And every foot that walks its portals through.

This is my wish today, my constant prayer

May Brigid bless the house that shelters you.


I made a small cross for the inside of our house and using the above willow, I made a giant St. Brigid’s cross for the outside–my welcome to spring offering, traditionally placed near doorways to ward off evil, fire, and hunger from homes.

Here is a photo step-by-step tutorial of how I made the giant cross.  Scroll over any picture to read the details of each step or click on any picture to start a slideshow.

Below is a tutorial of how the cross is woven.  It’s the normal size and uses the rushes that are typically used.  My friend Bernie shared how to make them with me and a group of friends this past Feb 1st when we gathered to celebrate St. Brigid’s Eve together.
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Deliberate Trailblazing 🔀

I started stitching this ‘crazy quilt’ years ago.  All the fabrics are recycled from working as a seamstress back in the States.  Most are scraps I collected from my client’s clothing and home decorating projects.  There’s a pair of my own repurposed jeans in there too.  It was set aside in the busyness of starting a family, though, ironically, it was inspired by those same events as a tribute to the life Johnny and I had started together. 

stars and hearts stitched to

honour children and true love

on their special days

When the idea was conceived, I imagined it like a map of our family with significant moments plotted out in embroidered calendar dates, with plentiful zig-zags and curves, stops and starts, flowers, fireworks, hearts, and stars that represent the highlights and unexpected twists and turns of travelling through life.  Our wedding anniversary, the children’s birthdays, our trans-Atlantic crossing, moving into our home– they’re intentionally not being placed on the quilt in chronological order.  While it is our history, I don’t want it to read like a timeline.  It’s just not the reality of travelling through life.  Or reading a map.  Rarely does one travel in a straight line for very long.  And, honestly, it seemed a bit boring to do it that way.  Since taking it out of storage, I’ve added it to my list of 16 things to do in 2016— that is, to embroider more of the patches. Continue reading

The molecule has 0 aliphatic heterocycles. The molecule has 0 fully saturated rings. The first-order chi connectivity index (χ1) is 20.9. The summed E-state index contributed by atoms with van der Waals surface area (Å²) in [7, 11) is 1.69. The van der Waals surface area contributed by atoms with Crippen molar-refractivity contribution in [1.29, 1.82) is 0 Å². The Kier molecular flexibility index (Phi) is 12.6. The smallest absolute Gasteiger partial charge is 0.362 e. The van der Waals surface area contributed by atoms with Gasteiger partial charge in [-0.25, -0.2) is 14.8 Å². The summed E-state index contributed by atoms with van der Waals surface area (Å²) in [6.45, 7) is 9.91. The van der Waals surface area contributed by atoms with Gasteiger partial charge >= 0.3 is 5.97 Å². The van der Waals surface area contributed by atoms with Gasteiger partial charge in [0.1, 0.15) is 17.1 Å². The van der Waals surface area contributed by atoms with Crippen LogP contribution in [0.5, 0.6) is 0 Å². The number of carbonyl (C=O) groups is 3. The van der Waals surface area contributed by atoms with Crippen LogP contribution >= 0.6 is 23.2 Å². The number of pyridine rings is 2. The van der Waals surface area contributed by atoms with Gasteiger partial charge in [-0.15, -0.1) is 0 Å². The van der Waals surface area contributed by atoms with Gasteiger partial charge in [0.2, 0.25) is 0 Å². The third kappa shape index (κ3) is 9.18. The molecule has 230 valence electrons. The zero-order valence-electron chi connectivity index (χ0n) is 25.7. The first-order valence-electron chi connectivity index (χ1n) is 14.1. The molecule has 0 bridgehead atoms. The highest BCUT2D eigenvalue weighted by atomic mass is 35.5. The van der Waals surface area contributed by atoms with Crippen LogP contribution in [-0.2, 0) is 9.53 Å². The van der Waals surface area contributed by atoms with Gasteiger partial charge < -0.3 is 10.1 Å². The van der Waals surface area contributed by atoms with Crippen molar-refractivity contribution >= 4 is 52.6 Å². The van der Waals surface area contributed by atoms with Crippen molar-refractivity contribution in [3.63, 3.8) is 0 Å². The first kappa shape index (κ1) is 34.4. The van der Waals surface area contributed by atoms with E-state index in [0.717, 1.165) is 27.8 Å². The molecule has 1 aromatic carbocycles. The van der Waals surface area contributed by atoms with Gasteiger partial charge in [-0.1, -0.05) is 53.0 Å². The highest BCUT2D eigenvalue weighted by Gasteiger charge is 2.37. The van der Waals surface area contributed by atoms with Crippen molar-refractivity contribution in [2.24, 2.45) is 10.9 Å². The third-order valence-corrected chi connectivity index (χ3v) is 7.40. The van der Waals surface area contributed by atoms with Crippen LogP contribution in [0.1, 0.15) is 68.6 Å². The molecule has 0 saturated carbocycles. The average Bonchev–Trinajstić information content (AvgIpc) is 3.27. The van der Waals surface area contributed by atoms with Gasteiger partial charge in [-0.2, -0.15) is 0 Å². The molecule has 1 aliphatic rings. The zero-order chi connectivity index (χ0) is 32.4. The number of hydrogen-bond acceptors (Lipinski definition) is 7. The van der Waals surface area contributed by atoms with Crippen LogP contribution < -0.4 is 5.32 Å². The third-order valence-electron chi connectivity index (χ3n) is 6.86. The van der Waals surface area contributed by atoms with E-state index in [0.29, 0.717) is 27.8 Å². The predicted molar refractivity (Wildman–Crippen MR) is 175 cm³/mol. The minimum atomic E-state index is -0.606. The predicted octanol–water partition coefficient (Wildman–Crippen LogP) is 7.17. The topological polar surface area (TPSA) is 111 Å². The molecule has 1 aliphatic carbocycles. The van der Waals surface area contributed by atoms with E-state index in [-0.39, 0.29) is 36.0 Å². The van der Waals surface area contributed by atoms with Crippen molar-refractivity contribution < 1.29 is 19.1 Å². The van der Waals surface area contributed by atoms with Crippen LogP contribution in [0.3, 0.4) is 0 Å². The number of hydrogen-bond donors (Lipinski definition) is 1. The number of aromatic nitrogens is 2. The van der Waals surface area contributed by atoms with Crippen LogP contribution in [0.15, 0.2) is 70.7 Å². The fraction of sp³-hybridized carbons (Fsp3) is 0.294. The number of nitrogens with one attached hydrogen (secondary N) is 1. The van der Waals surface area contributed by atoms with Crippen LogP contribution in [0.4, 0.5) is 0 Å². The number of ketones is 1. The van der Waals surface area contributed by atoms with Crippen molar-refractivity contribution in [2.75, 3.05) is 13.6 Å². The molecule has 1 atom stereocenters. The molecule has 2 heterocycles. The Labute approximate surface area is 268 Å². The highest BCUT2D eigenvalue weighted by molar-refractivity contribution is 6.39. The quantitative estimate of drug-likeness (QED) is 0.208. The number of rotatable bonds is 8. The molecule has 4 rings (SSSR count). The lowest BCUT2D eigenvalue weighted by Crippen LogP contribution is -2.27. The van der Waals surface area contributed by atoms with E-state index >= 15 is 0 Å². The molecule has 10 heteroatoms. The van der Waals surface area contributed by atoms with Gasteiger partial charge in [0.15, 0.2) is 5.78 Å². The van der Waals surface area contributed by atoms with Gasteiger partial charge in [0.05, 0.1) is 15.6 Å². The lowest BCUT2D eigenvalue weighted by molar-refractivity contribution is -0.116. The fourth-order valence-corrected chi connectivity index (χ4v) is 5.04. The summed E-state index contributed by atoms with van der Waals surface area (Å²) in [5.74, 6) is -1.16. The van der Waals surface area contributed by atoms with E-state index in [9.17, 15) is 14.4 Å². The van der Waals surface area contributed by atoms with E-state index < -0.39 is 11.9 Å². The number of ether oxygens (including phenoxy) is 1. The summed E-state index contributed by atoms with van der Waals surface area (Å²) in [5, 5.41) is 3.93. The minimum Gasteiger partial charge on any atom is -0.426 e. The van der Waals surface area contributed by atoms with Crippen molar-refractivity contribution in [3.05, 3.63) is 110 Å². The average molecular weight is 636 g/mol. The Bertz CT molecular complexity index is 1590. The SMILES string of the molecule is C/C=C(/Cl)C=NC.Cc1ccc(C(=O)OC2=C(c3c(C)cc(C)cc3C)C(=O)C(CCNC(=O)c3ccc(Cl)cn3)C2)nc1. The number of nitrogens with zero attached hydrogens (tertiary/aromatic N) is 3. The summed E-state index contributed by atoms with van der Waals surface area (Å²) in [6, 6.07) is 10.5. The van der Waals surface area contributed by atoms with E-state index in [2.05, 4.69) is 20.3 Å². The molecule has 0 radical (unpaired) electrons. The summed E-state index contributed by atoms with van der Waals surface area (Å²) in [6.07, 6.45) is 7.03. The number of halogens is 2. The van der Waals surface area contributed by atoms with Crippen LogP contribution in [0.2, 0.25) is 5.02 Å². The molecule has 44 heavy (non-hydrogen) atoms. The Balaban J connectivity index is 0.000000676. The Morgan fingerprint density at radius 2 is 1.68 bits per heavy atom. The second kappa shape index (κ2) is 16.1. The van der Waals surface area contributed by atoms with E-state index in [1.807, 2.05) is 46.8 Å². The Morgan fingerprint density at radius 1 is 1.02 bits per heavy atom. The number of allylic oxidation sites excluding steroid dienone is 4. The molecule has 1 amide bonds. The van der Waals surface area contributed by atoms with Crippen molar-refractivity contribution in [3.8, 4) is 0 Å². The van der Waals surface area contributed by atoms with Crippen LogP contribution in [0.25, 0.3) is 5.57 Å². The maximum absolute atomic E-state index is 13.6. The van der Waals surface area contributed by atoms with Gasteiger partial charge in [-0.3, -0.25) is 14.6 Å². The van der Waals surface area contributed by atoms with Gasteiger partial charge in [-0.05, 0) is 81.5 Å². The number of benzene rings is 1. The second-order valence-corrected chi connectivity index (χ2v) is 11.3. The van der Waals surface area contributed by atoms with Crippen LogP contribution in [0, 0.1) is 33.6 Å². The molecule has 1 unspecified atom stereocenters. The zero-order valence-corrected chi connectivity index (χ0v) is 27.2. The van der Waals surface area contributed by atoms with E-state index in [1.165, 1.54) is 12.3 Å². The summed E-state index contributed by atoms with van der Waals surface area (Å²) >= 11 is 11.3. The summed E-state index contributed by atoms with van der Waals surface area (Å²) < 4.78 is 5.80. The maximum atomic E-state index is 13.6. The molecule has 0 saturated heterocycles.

Autumn Wreath for the Birds

This tutorial was picked up by HomeFarmer Magazine by way of twitter and printed in their online publication.

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How to say it all in a few words


My world, mainly Inis Mor, is not as small as it may seem and neither are the events which are experienced here. Trying to succinctly express feelings derived from events, relationships, and interactions can be challenging at times.

Some moments are just too grand to capture briefly; often when done so, it is divine timing or serendipity or one’s exceptional gifts that has guided the achievement.  Many of the best poets are admired for this talent–their eloquence in conveying what most others are unable to find the words to accurately describe. Continue reading

Sewing Summer Camp for Children

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Sewing is very much like engineering: you’re building something. You have to plan ahead, visualize the finish project, and understand how each step creates the foundation for the next one.

It’s also good for children’s fine motor skills and hand-eye coordination, but the mental exercises are just as valuable.  Problem solving, perseverance, and patience can all be learned from sewing. Following instructions and organizing abilities are also gained. Continue reading

How To Make A Lined Zipper Pouch–Beginner Sewing Project 4

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A side view shows the base that helps it to sit upright and a view of the inside gives a peak at the coordinating lining.

Welcome to lesson four of my five beginner sewing project tutorials.  This project repeats most of the skills acquired in the first three lessons and introduces inserting a zipper and a lining.  Neither are too difficult, and both are invaluable basic skills that open up many future project possibilities.  This project looks time intensive, but like the others before, it’s easily taught within the four-hour class time, allowing for warm-up exercises and a twenty-minute break.  I should add here that I have the fabrics pre-cut for students and they choose the combination of elements–zip, ribbon, lining and main fabric. I’ve put in lots more pictures because they can sometimes speak clearer to you than the written instructions.  Don’t ever hesitate to ask me for help with anything. Continue reading